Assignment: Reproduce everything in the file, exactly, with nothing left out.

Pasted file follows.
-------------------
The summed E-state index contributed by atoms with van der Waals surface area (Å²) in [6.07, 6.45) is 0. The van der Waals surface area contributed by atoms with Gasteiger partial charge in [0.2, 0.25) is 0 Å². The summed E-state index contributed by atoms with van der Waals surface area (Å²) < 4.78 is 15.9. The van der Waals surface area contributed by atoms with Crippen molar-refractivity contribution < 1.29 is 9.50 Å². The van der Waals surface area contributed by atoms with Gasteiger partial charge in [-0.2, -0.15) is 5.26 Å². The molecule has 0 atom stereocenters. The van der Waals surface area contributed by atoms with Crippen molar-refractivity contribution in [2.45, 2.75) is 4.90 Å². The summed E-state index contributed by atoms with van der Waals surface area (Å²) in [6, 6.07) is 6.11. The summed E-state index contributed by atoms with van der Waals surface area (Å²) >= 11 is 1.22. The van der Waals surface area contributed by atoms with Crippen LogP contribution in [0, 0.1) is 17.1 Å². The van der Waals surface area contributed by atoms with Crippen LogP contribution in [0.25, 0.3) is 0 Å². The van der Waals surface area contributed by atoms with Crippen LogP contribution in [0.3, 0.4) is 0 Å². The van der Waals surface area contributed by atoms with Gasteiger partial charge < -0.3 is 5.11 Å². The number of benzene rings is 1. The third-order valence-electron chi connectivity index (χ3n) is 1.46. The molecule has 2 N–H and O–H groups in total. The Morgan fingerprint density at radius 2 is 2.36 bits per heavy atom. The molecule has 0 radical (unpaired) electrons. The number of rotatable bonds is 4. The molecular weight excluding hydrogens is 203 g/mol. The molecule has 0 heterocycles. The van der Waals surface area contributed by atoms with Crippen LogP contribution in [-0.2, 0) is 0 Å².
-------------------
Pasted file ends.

The summed E-state index contributed by atoms with van der Waals surface area (Å²) in [6.07, 6.45) is 0. The van der Waals surface area contributed by atoms with Gasteiger partial charge in [0.2, 0.25) is 0 Å². The summed E-state index contributed by atoms with van der Waals surface area (Å²) < 4.78 is 15.9. The van der Waals surface area contributed by atoms with Crippen molar-refractivity contribution < 1.29 is 9.50 Å². The van der Waals surface area contributed by atoms with Gasteiger partial charge in [-0.2, -0.15) is 5.26 Å². The molecule has 0 atom stereocenters. The van der Waals surface area contributed by atoms with Crippen molar-refractivity contribution in [2.45, 2.75) is 4.90 Å². The summed E-state index contributed by atoms with van der Waals surface area (Å²) in [6, 6.07) is 6.11. The summed E-state index contributed by atoms with van der Waals surface area (Å²) >= 11 is 1.22. The van der Waals surface area contributed by atoms with Crippen LogP contribution in [0, 0.1) is 17.1 Å². The van der Waals surface area contributed by atoms with Crippen LogP contribution in [0.25, 0.3) is 0 Å². The van der Waals surface area contributed by atoms with Crippen LogP contribution in [0.3, 0.4) is 0 Å². The van der Waals surface area contributed by atoms with Gasteiger partial charge < -0.3 is 5.11 Å². The number of benzene rings is 1. The third-order valence-electron chi connectivity index (χ3n) is 1.46. The molecule has 2 N–H and O–H groups in total. The Morgan fingerprint density at radius 2 is 2.36 bits per heavy atom. The molecule has 0 radical (unpaired) electrons. The number of rotatable bonds is 4. The molecular weight excluding hydrogens is 203 g/mol. The molecule has 0 heterocycles. The van der Waals surface area contributed by atoms with Crippen LogP contribution in [-0.2, 0) is 0 Å².